After pulling the plug on an $86 million float in biotech's halcyon 2013, Vital Therapies ($VTL) has made its way to Wall Street with a scaled-down $54 million offering, cash it will use to advance its drug-device combo for liver failure.
The biotech flipped 4.5 million shares at $12 apiece, below its already-reduced range of $13 to $15. With the cash, Vital Therapies will fund three Phase III studies of Elad, a biologic cellular therapy system for failing livers. Elad works by running patients' blood through a bedside unit that uses human liver-derived cancer cells to filter toxins out of the plasma, which is then pumped back into the patient to help restore liver function.
The company expects to report out late-stage results for the system in alcohol-induced liver decompensation in 2015, with Phase III trials on acute alcoholic hepatitis and fulminant hepatic failure wrapping up in 2016 and 2017. The company is also in the midst of preclinical work to see whether Elad can be of use in liver transplants and liver cancer resections.
But despite the promise of its lead candidate, the San Diego biotech's timing is less than ideal. Vital Therapies' first IPO pitch came in October, right in the middle of a brief biotech swoon in a year otherwise marked by the best market for drug developer debuts since 2000. After postponing its go-public effort, the company this year revealed plans to try again during the hyperbole-defying first-quarter run that saw 29 biotechs pull off IPOs, only to price in the weeks-long hangover that has hammered the Nasdaq biotech index ($IBB).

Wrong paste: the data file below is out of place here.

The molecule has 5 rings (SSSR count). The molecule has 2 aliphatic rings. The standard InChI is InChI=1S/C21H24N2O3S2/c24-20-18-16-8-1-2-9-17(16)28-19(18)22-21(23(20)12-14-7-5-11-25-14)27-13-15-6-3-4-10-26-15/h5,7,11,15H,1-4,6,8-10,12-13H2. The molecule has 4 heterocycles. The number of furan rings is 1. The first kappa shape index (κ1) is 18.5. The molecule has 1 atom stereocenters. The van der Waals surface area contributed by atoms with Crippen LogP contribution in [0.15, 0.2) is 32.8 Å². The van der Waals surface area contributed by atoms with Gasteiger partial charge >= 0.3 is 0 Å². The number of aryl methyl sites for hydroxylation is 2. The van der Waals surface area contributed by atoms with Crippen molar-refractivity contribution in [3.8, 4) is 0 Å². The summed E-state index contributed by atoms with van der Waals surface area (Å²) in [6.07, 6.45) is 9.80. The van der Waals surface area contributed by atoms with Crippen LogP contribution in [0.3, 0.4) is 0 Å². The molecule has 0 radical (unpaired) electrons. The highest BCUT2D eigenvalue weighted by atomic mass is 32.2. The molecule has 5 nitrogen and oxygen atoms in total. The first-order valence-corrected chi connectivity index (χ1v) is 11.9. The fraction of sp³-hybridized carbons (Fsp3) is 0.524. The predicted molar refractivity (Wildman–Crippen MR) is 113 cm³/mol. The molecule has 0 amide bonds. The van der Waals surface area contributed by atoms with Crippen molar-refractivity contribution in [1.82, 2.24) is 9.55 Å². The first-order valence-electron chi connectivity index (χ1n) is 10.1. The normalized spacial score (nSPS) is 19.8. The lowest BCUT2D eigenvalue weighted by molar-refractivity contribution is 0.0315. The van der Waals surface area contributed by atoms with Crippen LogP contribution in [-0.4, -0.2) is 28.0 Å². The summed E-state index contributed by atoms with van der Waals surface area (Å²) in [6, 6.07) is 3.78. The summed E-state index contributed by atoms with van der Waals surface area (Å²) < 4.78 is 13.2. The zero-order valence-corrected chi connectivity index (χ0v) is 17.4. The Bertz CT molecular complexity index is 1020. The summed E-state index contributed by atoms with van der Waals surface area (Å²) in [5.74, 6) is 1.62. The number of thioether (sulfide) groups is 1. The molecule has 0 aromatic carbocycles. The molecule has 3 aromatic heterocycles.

The industry's sudden bear turn is largely tied to drug pricing concerns related to large-cap companies like Gilead Sciences ($GILD) and Amgen ($AMGN) that have trickled down to smaller drugmakers and thus dampened IPO optimism. After Q1's remarkable pace and performance, this quarter's class of life sciences debutantes has largely limped to the market, with many pricing below their ranges and others scrapping IPO plans entirely.
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